While it is certainly true that we can work to ensure that the Liturgy reflects the glory it offers, it also remains true that God has a fairly stable and consistent diet for us. He exhorts us to stay faithful to the “manna,” to  the wholesome food of prayer, Scripture, the Sacraments, and stable faithful fellowship in union with the Church.

And in our fickle spirits, many run after the latest current fads and movements. Many Catholics say, “Why can’t we be more like the mega-churches with all the latest, including the Starbucks Coffee Café, a rock-star-like Pastor with a seeker sensitive, toned down preaching with many promises and few demands, contemporary music and all that jazz?!”

But as an old spiritual says regarding this type of person, “Some go to church for to sing and shout, before six months they’s all turned out!”  And thus some will leave the Catholic Church and other traditional forms which feature the more routine but stable and steady manner for the hip and the latest, the melons and leeks. But frequently they find that within six months they’re bored again.

While the Church is always in need of reform, there is a lot to be said for the slow and steady pace of the Church, as she journeys through the desert,  relying on the less glamorous but more stable and sensible food: the manna of the Eucharist, the word of God, the Sacred Liturgy, prayer, and fellowship  not just with the latest and greatest, but with stable and tested things.

III. Who Feeds You? Beyond these liturgical preferences of many for melons and leeks over Manna, there is also a manifest preference for the food of this world.  There is a tragic tendency for many Catholics, even regular church-goers, to get most of their food not from the Lord, not from Scripture, not from the Church, but from the Egypt of this world.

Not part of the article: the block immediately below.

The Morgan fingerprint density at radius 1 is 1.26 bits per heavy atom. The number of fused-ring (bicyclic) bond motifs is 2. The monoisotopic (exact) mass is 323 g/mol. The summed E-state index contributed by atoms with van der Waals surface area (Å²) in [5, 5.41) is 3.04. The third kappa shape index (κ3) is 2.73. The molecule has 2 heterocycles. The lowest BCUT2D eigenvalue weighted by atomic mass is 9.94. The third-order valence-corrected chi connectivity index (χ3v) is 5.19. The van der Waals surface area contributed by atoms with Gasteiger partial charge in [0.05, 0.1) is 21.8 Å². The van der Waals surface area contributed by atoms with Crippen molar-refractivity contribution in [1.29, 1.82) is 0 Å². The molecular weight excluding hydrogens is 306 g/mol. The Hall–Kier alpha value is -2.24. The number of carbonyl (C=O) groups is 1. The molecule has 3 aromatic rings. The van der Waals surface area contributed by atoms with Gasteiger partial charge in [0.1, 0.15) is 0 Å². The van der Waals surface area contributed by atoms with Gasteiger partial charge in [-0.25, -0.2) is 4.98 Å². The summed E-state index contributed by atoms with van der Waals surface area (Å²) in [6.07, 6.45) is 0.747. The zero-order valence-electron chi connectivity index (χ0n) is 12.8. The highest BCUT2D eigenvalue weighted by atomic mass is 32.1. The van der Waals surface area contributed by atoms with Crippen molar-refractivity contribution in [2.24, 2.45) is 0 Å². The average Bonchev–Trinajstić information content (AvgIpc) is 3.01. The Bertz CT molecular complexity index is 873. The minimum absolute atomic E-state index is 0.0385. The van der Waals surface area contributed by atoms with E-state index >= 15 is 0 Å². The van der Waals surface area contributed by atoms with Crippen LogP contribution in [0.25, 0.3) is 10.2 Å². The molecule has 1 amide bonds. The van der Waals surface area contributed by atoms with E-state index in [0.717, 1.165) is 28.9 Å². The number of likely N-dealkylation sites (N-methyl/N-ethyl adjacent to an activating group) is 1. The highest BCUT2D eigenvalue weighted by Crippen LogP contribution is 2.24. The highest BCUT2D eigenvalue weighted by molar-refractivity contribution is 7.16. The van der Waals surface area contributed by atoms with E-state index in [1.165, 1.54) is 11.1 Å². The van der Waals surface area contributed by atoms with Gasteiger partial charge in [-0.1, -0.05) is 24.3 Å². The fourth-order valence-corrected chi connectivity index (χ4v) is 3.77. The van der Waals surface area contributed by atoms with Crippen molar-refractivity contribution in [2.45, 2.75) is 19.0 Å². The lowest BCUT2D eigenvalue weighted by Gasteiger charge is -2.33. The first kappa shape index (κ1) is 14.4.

Most eat regularly at the banquet table of popular entertainment, secular news media, secular talk radio, etc. And they eat this food quite uncritically! The manna is complained about, but the meons and leeks are praised without qualification.

And while it is true the Christian cannot wholly avoid any contact with the world, or avoid all its food, when do the melons and leeks ever come in for criticism? When does a Christian finally look and say to themselves and others “Look, that is not the mind of God!” When do they ever conclude that this food is inferior or even poisonous to what God says and offers?  When does a parent finally walk into the living room, turn off the TV and teach their children that “What you have just seen and heard is not the mind of God” ?

Tragically, this is rare and the food of this world is eaten in an abundance far surpassing the food of God. The melons and leeks of the world are praised, and  the manna of God is put on trial, because it’s not like the food of the world.

This of course, is backwards for a Christian. The world should be on trial based on the Word of God. But as it is, even for most Catholics, the Word of God and the teachings of the Church are on trial by the standards of the world.

So the question is, who is it that feeds you? Is the world, or the Lord? What proportion of your food comes from the Lord, and what from the world? Honestly? What is more influential in your daily life and your thinking, the world, or the Lord? Honestly? Who is really feeding  you, informing you, influencing you? Is it the melons and leeks of the Egypt of  this world? Or is it the faithful, stable, even miraculous manna of the Lord and his Church?

IV. And finally,  there comes this question, “Whom are you feeding?” This question is drawn more from the Gospel of Monday’s Mass. Jesus’ disciples ask  the Lord to dismiss the crowds so that they could go and get food for themselves. But Jesus said to them, and us, “Give them something to eat yourselves.